9 August 2018
Parents are feeling the pinch when it comes to sending their children back to school for the start of the new year, so say plenty of press articles and surveys doing the rounds at the moment. Online lender 247Moneybox.com have put together their thoughts on the matter and potentially how the issue may be getting worse rather than better.
Most of the press articles reviewed by the payday lender show that on average a parent would spend between £700 -£1,100 per year to send one child to school. These figures take into account the money that parents use for school uniforms, school trips, stationery items, school lunches and after school clubs. As a result, parents are often left struggling at the end of the month.
Good question. The lender believes that fashion and peer pressure have a lot to do with it. The more advanced the fashion industry has become, the more children are likely to want more expensive items to wear to school. For example, the average basic school uniform would include a white shirt, black trousers or skirt, black socks and a basic pair of shoes that would last a child the whole term. However, in modern day society children are more likely to want an expensive pair of trainers to wear to P.E. or a more fashionable pair of shoes that the rest of their class mates are wearing. Because of this, parents would inevitably be forced to pay for a more expensive pair of shoes or a bag that is less likely to last the whole term and result in the parent having to buy another one.
Another factor the finance operation brings to light is the fact that parents are now required to pay for all their children's lunches and school trips. Even those on free school meals don't have all their costs covered. As the extra money spent on sending a child to school adds up, the situation is magnified if parents have more than one child in full time education.
Parents could be left short of money at the end of the month if they miscalculate their budget or an emergency call on their finances crops up. Of course, parents could be sticking to their budget but the escalating costs of school could just simply cause it to unbalance. In these scenarios there may be help available from the school itself or the local authority. Help could take the form of free school meals or subsidised after school clubs etc. It's estimated that free school meals save a parent around £300 per term.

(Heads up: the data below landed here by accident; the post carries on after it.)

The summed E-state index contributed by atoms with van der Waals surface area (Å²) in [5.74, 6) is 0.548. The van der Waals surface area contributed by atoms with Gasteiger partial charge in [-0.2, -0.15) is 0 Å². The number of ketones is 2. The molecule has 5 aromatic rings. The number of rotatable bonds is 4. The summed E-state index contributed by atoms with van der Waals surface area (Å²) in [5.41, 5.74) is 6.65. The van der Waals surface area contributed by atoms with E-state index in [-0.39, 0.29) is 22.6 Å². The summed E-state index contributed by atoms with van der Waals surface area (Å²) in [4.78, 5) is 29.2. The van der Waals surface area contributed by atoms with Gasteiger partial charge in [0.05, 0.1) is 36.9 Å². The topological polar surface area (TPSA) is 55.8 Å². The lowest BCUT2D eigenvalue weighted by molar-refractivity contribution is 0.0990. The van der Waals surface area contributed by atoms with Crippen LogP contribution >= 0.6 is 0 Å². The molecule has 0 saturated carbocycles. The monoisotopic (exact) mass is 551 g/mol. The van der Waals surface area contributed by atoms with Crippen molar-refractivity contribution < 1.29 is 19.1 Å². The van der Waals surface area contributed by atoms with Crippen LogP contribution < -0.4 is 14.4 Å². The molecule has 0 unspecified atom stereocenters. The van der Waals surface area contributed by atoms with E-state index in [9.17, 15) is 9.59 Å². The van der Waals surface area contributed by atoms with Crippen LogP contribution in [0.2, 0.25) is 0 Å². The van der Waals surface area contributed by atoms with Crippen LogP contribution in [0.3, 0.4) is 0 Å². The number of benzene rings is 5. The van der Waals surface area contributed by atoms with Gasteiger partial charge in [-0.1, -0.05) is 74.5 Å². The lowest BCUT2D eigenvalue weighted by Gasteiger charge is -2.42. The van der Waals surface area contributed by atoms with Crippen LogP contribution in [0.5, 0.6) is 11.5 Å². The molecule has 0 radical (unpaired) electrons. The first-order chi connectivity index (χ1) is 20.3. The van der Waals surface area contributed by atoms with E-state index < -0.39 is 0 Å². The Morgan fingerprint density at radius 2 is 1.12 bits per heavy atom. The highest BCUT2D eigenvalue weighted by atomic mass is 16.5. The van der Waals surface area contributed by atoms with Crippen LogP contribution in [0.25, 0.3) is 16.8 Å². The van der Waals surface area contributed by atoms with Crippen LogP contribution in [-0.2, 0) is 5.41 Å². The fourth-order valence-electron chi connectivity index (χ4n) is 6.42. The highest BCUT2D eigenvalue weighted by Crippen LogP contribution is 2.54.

Another way to cut the costs of back to school could be to source uniform and kit from the school's second hand shop. With kids growing so fast sometimes the kit is in great condition. Similarly, if a child's uniform is standard, the supermarkets often compete hard to win business with school items a big draw. Take advantage of this and shun fashion for value.
Parents can also save money if they prepare their child's lunch by bulk buying ingredients and using value and discount supermarkets. Some parents have even been known to club together to buy in even more bulk from commercial suppliers to drive the cost of the items down even further. Obviously, this takes time and effort but parents are finding themselves unavoidably short at the end of the month at which point compromises may have to be made.
An obvious (but often overlooked) strategy is to try and put money aside throughout the year. Even a few quid a month tucked away can lessen the burden come August when it's back to school time. Similarly, some items that are required in August may be on sale at various points in the year so could be pre-purchased. It's been known for parents to buy items years ahead when a great deal presented itself including items such as:
Saving on stationery alone could be enough to tip the balance. Children today have such a range of classes and therefore require a variety of stationery items to not only get through the year but also be effective pupils. Stationery can add up to much more than parents think, as it is often lots of small cost items that need to be replaced frequently. Pens, pencils, pencil cases, plain paper, lined paper, calculators, rulers, colouring pens, paint brushes, lever arch folders, highlighters, scissors, staplers, the list goes on and on! One way to cut the costs could be to ask around if friends or family members (with or without children of their own) have anything stationery related that they do not use anymore or no longer need. Whilst a child might have to have used stuff, when it comes to stationery, this is probably not going to matter in terms of peer pressure. What's more a parent can draw comfort from the fact that they will have everything they need to thrive at school. If a parent can do this it may release cash that can be saved, spent on other things for school or indeed for general household spending including birthdays and Christmas. Another cost saving exercise could be to trawl the internet to get stationery goods in bulk. Parents may get lucky with a bargain here or there from some careful research.
All in all, it can be a very stressful time of the year where parents feel under pressure to provide the very best with limited resources. 247Moneybox.com truly believe that it doesn't have to be and that help and advice is available out there if required.